News reports tell us that rapidly growing economies, such as China’s, are importing more oil and raw materials each year, thereby pushing up commodity prices on the world market. One of the side effects of rising commodity prices is considerable increases in the cost of water treatment chemicals. Don’t be tempted to skimp on chemicals to save a buck but risk catastrophic damage. In the words of NASA’s former flight director, Gene Kranz: “Failure is not an option.”

Wet surface air coolers minimize water use by maximizing heat transfer efficiency

Gas-fired power plant designers and operators are increasingly challenged to reduce their plants’ water consumption and improve their thermal efficiency. Closed-loop, evaporative cooling systems (known as wet surface air coolers, or WSACs) are a cost-effective heat transfer technology that can simultaneously achieve both goals. In addition to providing lower-temperature cooling and condensing while requiring less space and horsepower than conventional systems, WSACs can use poor-quality water as spray makeup.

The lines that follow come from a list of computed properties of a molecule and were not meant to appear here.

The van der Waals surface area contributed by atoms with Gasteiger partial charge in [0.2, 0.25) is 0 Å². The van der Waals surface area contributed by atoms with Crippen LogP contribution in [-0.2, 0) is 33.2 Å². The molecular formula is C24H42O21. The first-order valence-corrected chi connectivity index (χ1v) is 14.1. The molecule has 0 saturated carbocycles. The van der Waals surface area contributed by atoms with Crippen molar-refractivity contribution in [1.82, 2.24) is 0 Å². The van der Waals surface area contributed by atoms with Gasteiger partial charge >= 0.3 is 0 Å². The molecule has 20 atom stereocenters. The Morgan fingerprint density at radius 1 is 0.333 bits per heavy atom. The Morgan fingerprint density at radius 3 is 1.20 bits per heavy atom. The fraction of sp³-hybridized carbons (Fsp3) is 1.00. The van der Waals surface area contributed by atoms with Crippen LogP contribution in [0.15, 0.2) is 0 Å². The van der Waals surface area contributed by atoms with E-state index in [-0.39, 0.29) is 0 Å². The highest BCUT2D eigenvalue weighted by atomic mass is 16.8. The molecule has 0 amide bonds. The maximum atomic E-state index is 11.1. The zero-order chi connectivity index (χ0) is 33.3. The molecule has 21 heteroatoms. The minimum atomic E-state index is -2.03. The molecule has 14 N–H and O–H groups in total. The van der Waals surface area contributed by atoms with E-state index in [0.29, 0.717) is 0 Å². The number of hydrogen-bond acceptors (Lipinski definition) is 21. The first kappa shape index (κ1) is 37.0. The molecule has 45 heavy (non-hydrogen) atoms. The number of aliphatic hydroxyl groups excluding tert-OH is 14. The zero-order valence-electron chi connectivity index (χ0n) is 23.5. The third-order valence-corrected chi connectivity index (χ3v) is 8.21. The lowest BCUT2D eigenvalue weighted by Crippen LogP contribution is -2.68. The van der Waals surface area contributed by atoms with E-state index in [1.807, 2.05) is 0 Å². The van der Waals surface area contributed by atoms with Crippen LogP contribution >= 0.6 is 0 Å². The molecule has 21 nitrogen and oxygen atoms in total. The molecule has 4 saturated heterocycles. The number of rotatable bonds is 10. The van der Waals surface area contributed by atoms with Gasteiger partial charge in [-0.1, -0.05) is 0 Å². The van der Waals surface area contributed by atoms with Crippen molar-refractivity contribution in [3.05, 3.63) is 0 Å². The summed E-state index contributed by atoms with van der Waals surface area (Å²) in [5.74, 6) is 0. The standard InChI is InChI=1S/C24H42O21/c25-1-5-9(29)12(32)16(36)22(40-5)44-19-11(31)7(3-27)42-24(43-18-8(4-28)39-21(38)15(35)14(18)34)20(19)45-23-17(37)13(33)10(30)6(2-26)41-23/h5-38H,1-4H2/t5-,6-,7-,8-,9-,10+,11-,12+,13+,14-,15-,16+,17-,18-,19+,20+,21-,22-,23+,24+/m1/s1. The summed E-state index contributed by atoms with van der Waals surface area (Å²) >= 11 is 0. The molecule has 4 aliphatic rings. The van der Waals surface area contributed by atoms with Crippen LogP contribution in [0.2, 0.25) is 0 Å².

Departments

Commentary

For the center to hold

As oil prices soar and power prices threaten to follow, our republic’s mix of diverse cultural and economic interests must cooperate to achieve our common goal of energy self-sufficiency. Those…

New Products

Legal & Regulatory

Prop 7: California’s illusory promotion of renewable power

This November, as part of California’s eclectic version of participatory democracy, its residents will vote on whether to amend the Solar and Clean Energy Act of 2008. Proposition No. 7…

Focus on O&M

Focus on O&M (September 2008)

Tackling substandard water sources / Control abrasive wear in scrubber piping / Sensors and final control elements

Global Monitor

Global Monitor (September 2008)

Cost hikes for all things nuclear in the U.S. and UK / North Americans plan liquid makeover for coal / California balloon bill deflates in legislative process / The Lego skyscraper / Of manure and methane / U.S. small wind turbine market moving slowly / Israeli desert center tests solar thermal tech for California desert / POWER digest / Correction

Speaking of Power

Gore knows best

Al Gore, self-appointed father of the climate change movement, astonished his most ardent supporters with a plan to produce 100% of the nation’s electricity from renewable energy and carbon-free sources…

GBR Reports